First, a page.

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Career

Women on the rise have more leverage than they know, and should ask for what they need to make career-advancing moves work for them, Denise Pickett, president of American Express Open, told more than 300 industry leaders at the NEW Executive Leaders Forum.
"When driving your career, don’t be trapped into behaving a certain way. Do some introspection, know what is right for you and when it is right for you,” Debra Sandler, Board director of Gannett Co., advised at the NEW Executive Leaders Forum.
Earlier his year, I had the pleasure of working with Robert Solomon, the Network of Executive Women’s Director of Talent Development, on a NEW Leadership Academy webinar. He said this: "Develop and empower others. If you cannot be replaced, you cannot be promoted.”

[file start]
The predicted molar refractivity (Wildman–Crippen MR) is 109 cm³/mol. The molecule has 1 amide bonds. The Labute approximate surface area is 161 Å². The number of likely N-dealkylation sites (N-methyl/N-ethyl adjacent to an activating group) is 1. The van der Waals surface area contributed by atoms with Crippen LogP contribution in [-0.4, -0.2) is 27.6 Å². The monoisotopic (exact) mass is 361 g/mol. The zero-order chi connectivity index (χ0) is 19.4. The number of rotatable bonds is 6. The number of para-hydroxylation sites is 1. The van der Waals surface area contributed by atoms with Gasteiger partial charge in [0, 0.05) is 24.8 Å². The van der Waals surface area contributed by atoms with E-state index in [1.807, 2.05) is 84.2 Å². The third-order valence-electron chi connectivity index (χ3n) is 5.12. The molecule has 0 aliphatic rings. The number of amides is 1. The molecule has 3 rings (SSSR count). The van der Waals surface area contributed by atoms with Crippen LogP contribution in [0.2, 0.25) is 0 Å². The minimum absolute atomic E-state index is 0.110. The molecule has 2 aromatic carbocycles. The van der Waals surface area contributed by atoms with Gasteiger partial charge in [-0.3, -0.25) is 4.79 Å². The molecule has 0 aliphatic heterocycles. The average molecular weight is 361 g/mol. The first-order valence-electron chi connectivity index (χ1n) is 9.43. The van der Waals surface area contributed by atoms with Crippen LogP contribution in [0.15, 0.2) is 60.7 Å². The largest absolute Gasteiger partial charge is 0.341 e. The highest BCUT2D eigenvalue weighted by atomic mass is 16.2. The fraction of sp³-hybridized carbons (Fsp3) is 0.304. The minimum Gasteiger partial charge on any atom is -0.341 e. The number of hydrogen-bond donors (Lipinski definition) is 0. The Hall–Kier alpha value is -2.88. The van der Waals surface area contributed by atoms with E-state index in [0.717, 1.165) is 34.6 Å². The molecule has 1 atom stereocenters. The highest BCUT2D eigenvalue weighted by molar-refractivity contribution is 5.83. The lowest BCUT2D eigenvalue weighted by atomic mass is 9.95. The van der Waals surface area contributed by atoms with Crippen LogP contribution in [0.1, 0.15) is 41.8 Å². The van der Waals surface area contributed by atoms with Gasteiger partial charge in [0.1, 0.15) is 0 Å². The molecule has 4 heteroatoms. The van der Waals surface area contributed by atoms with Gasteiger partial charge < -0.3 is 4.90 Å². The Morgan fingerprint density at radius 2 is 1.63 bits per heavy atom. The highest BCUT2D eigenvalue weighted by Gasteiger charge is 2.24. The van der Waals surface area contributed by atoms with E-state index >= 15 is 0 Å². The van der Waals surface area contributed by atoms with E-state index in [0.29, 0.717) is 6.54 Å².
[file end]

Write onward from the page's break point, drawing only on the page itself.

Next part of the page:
"I'm being considered for a promotion to vice president and will participate in an all-day psychological assessment. How should I prepare?"
"If you can see it, you can be it," Lisa Walsh, senior vice president of PepsiCo sales, PepsiCo Inc., declared during "Courageous Leadership," the Innovation You webinar, May 20, 2015.
"I have an opportunity to work outside the country for two years, a role that would lead to significant advancement. How do I weigh the pros and cons of accepting, but uprooting my family?"
"How do I say 'no thanks' to a promotion without removing myself from consideration for other opportunities?"
"What advice do you for a young woman who wants to be well positioned for a career — not just a job — in retail?"
Have you ever wondered if playing the game of office politics is necessary to be successful?
"I am a mid-level manager and working mom. With young children at home, I'm not sure I want to aggressively pursue a promotion that would require more travel, but I don't want to close doors to future opportunities. Do you have any advice?"